This blog follows the reconstruction of the Revolutionary War Public Armoury on the James Anderson site
Reconstruction of the Blacksmith's & Public Armoury
March 19, 2012
Preparing for Opening Day: Saturday, March 31st 11a.m.-1 p.m.
The images below, captured late last week and early this morning, record some of the final preparations for the Armoury’s March 31st opening. The building has been painted, inside and out, bellows are being adjusted and hung, and the blacksmiths’ tools, carted over from the Deane Forge, are now hanging in their places. Visitors familiar with the former Anderson Blacksmith Shop will notice some new “furniture.” A steadily growing pile of musket crates is just one suggestion of Anderson’s transition from civilian blacksmith to Public Armourer.
Long time visitors may spot new features in the Armoury yard. A well and pump, built over archaeological remains of the 18th century well, is nearly complete. In the days running up to “Opening Day” it will receive a coat of paint and all necessary hardware. Across the yard, Colonial Williamsburg’s Masonry Trades team is finishing construction of an outdoor forge just south of the Armoury building (another archaeologically indicated feature), and will be applying additional layers of clay to the bread oven. As you can see from the images below, the oven currently sports a “scratch coat” consisting of clay, lime, and straw.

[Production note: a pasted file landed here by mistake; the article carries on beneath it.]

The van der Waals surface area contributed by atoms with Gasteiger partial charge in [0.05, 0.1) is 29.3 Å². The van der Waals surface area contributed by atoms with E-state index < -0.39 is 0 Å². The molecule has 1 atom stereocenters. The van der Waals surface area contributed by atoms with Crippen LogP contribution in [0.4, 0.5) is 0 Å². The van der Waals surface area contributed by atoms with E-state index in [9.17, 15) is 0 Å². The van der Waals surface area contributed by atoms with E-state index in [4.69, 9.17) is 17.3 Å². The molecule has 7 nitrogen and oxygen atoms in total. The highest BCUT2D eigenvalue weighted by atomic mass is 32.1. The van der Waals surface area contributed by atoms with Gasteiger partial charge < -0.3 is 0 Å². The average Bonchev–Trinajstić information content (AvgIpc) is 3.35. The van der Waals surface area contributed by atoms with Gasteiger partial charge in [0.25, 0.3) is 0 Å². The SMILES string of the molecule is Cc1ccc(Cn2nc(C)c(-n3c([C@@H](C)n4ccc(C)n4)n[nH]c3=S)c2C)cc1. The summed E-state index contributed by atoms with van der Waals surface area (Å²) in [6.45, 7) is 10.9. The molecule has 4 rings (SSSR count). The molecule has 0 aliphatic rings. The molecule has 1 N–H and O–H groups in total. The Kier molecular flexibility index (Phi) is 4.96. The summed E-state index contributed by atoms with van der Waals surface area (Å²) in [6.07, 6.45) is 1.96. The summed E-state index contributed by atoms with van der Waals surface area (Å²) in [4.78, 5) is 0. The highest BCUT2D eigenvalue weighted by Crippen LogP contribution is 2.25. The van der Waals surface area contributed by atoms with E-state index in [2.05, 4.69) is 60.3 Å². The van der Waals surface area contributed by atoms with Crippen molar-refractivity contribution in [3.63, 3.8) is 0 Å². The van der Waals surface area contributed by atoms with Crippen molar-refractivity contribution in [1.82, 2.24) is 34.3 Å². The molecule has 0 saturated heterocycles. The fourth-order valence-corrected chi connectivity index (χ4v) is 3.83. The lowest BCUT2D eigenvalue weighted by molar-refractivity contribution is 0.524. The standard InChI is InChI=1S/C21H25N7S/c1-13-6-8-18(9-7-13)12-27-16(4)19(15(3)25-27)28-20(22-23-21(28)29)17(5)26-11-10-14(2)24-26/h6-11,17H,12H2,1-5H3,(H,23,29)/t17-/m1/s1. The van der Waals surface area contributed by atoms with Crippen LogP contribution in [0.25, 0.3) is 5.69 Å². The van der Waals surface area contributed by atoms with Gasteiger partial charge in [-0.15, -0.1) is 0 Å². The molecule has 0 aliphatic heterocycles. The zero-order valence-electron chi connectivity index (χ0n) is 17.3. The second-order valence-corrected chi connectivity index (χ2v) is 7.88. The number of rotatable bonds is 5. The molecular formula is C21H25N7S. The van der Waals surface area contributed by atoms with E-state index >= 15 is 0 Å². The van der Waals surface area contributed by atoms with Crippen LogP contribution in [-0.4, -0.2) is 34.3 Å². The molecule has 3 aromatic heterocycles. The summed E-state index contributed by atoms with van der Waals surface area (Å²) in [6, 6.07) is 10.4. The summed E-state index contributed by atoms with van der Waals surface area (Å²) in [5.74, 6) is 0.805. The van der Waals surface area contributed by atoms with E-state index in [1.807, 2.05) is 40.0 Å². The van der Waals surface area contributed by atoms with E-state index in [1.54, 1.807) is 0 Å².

March 31st promises to be an exciting day, and we hope you’ll join us! Although the Armoury reconstruction will not be completed until 2013, we have reached an important milestone worth celebrating. The newly finished and furnished Armoury building and Anderson kitchen will be open for touring with special events and programming between 11a.m. -1 p.m. The site will remain open beyond 1 p.m. (and for decades to come!) to Colonial Williamsburg ticket holders. While an in-person visit offers the best view and full effect, the webcams will be stationed to capture the action. We hope you’ll join us one way or another. In the meantime, please click on the images below to enlarge the view and whet your appetite.
Funded by a generous gift from Forrest E. Mars Jr., of Big Horn, Wyoming.